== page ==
Thursday, March 31, 2011

Seed Savers Exchange Catalog Available for Spring Planting

Founded in 1975 by Diane Ott Whealy and Kent Whealy, Seed Savers Exchange (SSE) is now the largest non-governmental seed bank of its kind in the United States. With over 13,000 members, SSE conserves and maintains heirloom seeds for thousands of vegetables, fruits, herbs, and flowers. Its mission is:
. . . to save North America's diverse, but endangered, garden heritage for future generations by building a network of people committed to collecting, conserving and sharing heirloom seeds and plants, while educating people about the value of genetic and cultural diversity.
Located on the 890-acre Heritage Farm in Decorah, Iowa, SSE is open to visitors from April to October, and sponsors special events such as seed starting, grafting, and gardening workshops. It also hosts an annual conference and campout, which this year will take place July 15-17, 2011 and feature as its keynote speaker, Dr. Vandana Shiva, an internationally renowned scientist, author, and advocate of biodiversity and organic farming.

To learn more about Seed Savers Exchange, visit its website, and download its mesmerizing 2011 Catalog for this year's gardening.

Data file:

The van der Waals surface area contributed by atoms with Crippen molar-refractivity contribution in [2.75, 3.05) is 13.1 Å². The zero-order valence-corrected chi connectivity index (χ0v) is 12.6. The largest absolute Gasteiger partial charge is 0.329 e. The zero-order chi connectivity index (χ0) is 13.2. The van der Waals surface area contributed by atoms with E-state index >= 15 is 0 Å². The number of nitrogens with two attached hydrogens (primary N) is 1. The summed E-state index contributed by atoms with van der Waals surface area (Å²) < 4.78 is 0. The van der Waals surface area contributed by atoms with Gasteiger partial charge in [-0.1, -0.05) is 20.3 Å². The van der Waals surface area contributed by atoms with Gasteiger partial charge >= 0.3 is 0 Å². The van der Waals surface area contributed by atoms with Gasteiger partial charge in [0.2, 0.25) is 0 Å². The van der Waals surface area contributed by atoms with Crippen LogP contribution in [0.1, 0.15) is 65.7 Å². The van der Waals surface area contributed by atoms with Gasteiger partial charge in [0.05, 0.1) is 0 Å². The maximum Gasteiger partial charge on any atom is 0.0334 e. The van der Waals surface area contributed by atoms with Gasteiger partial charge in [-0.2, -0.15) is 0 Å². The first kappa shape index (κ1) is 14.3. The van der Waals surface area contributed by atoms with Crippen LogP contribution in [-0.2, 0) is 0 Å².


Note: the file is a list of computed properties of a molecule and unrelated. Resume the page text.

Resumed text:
Monday, March 21, 2011

World Poetry Day 2011

Every year on March 21st, UNESCO celebrates World Poetry Day (WPD). The decision to commemorate WPD was adopted during UNESCO’s 30th session held in Paris in 1999. On the occasion of this year's WPD, Irina Bokova, Director-General of UNESCO, stated in her annual message:
Poets convey a timeless message. They are often key witness to history’s great political and social changes. Their writings inspire us to build lasting peace in our minds, to rethink relations between man and nature and to establish humanism founded on the uniqueness and diversity of peoples. This is a difficult task, requiring the participation of all, whether in schools, libraries or cultural institutions. To quote the poet Tagore, the 150th anniversary of whose birth will be celebrated this year, "I have spent my days in stringing and unstringing my instrument. [read more].
Writing a few years before Tagore's birth, the great American poet, Walt Whitman, starts the final section of "Song of Myself," published in Leaves of Grass [1855], as follows:
The spotted hawk swoops by and accuses me . . . . he
complains of my gab and my loitering.

I too am not a bit tamed . . . . I too am untranslatable,
I sound my barbaric yawp over the roofs of the world.
And concludes with these lines:
You will hardly know who I am or what I mean,
But I shall be good health to you nevertheless,
And filter and fibre your blood.

Fail to fetch me at first keep encouraged,
Missing me one place search another,
I stop some where waiting for you
Note: The Library of Congress has the largest Whitman archives in the world; for further information consult its guide to online resources.

Saturday, March 19, 2011

Sunshine Week 2011